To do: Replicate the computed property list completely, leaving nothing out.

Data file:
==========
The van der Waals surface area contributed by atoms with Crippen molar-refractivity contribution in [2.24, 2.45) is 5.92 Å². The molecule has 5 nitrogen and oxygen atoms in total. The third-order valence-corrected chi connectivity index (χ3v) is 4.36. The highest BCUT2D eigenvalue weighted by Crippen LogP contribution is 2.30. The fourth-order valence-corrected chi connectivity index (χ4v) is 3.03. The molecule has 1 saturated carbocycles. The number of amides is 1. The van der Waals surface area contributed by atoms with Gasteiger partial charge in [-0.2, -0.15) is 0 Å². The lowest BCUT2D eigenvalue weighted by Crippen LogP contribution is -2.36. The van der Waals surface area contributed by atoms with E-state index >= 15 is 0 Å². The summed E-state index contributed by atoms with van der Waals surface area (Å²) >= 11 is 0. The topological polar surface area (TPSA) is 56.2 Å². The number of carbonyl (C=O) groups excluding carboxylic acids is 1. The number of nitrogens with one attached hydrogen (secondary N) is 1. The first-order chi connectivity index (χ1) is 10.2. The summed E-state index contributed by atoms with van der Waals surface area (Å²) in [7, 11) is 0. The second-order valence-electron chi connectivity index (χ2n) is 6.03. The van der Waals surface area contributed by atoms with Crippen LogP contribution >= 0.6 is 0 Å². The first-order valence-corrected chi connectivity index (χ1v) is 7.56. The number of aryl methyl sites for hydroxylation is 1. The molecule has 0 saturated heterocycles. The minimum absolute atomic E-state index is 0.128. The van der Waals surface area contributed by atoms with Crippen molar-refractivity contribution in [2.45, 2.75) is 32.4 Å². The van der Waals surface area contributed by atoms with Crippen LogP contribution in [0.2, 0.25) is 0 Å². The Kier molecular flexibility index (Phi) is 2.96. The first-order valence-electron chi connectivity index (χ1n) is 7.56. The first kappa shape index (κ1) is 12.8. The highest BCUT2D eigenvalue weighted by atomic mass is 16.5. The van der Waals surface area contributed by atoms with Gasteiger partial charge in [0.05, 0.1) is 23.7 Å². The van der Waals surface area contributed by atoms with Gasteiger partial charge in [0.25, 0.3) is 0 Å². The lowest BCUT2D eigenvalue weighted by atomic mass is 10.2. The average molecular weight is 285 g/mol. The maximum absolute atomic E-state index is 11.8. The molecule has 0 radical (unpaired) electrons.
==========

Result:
The van der Waals surface area contributed by atoms with Crippen molar-refractivity contribution in [2.24, 2.45) is 5.92 Å². The molecule has 5 nitrogen and oxygen atoms in total. The third-order valence-corrected chi connectivity index (χ3v) is 4.36. The highest BCUT2D eigenvalue weighted by Crippen LogP contribution is 2.30. The fourth-order valence-corrected chi connectivity index (χ4v) is 3.03. The molecule has 1 saturated carbocycles. The number of amides is 1. The van der Waals surface area contributed by atoms with Gasteiger partial charge in [-0.2, -0.15) is 0 Å². The lowest BCUT2D eigenvalue weighted by Crippen LogP contribution is -2.36. The van der Waals surface area contributed by atoms with E-state index >= 15 is 0 Å². The summed E-state index contributed by atoms with van der Waals surface area (Å²) >= 11 is 0. The topological polar surface area (TPSA) is 56.2 Å². The number of carbonyl (C=O) groups excluding carboxylic acids is 1. The number of nitrogens with one attached hydrogen (secondary N) is 1. The first-order chi connectivity index (χ1) is 10.2. The summed E-state index contributed by atoms with van der Waals surface area (Å²) in [7, 11) is 0. The second-order valence-electron chi connectivity index (χ2n) is 6.03. The van der Waals surface area contributed by atoms with Crippen LogP contribution >= 0.6 is 0 Å². The first-order valence-corrected chi connectivity index (χ1v) is 7.56. The number of aryl methyl sites for hydroxylation is 1. The molecule has 0 saturated heterocycles. The minimum absolute atomic E-state index is 0.128. The van der Waals surface area contributed by atoms with Crippen molar-refractivity contribution in [2.45, 2.75) is 32.4 Å². The van der Waals surface area contributed by atoms with Crippen LogP contribution in [0.2, 0.25) is 0 Å². The Kier molecular flexibility index (Phi) is 2.96. The first-order valence-electron chi connectivity index (χ1n) is 7.56. The first kappa shape index (κ1) is 12.8. The highest BCUT2D eigenvalue weighted by atomic mass is 16.5. The van der Waals surface area contributed by atoms with Gasteiger partial charge in [0.05, 0.1) is 23.7 Å². The van der Waals surface area contributed by atoms with Gasteiger partial charge in [0.25, 0.3) is 0 Å². The lowest BCUT2D eigenvalue weighted by atomic mass is 10.2. The average molecular weight is 285 g/mol. The maximum absolute atomic E-state index is 11.8. The molecule has 0 radical (unpaired) electrons.